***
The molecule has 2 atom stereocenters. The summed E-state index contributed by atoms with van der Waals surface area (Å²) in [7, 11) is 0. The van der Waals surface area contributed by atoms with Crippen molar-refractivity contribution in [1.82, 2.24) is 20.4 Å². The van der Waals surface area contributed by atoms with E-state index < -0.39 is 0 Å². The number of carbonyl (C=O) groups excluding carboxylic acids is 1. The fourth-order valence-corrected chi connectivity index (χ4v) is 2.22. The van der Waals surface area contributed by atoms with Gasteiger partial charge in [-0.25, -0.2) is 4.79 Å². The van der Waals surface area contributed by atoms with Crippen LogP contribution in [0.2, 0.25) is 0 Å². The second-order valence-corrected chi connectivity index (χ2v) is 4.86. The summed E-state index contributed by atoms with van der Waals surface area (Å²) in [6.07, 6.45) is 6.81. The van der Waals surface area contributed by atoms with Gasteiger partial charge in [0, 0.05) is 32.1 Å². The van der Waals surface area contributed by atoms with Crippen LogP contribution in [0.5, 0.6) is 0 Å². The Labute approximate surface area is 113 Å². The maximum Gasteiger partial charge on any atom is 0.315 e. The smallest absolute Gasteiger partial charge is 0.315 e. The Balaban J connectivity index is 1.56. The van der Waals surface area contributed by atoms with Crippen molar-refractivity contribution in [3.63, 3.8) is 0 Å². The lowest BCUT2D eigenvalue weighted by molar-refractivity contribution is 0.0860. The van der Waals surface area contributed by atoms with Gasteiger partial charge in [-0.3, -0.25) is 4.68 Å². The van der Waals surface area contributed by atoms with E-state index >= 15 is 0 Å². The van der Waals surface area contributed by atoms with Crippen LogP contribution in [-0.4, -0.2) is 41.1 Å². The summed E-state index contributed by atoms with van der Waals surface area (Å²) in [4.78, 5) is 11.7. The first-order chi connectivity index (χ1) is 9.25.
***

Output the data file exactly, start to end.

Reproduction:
The molecule has 2 atom stereocenters. The summed E-state index contributed by atoms with van der Waals surface area (Å²) in [7, 11) is 0. The van der Waals surface area contributed by atoms with Crippen molar-refractivity contribution in [1.82, 2.24) is 20.4 Å². The van der Waals surface area contributed by atoms with E-state index < -0.39 is 0 Å². The number of carbonyl (C=O) groups excluding carboxylic acids is 1. The fourth-order valence-corrected chi connectivity index (χ4v) is 2.22. The van der Waals surface area contributed by atoms with Gasteiger partial charge in [-0.25, -0.2) is 4.79 Å². The van der Waals surface area contributed by atoms with Crippen LogP contribution in [0.2, 0.25) is 0 Å². The second-order valence-corrected chi connectivity index (χ2v) is 4.86. The summed E-state index contributed by atoms with van der Waals surface area (Å²) in [6.07, 6.45) is 6.81. The van der Waals surface area contributed by atoms with Gasteiger partial charge in [0, 0.05) is 32.1 Å². The van der Waals surface area contributed by atoms with Crippen LogP contribution in [0.5, 0.6) is 0 Å². The Labute approximate surface area is 113 Å². The maximum Gasteiger partial charge on any atom is 0.315 e. The smallest absolute Gasteiger partial charge is 0.315 e. The Balaban J connectivity index is 1.56. The van der Waals surface area contributed by atoms with Crippen molar-refractivity contribution in [3.63, 3.8) is 0 Å². The lowest BCUT2D eigenvalue weighted by molar-refractivity contribution is 0.0860. The van der Waals surface area contributed by atoms with Gasteiger partial charge in [-0.3, -0.25) is 4.68 Å². The van der Waals surface area contributed by atoms with E-state index >= 15 is 0 Å². The van der Waals surface area contributed by atoms with Crippen LogP contribution in [-0.4, -0.2) is 41.1 Å². The summed E-state index contributed by atoms with van der Waals surface area (Å²) in [4.78, 5) is 11.7. The first-order chi connectivity index (χ1) is 9.25.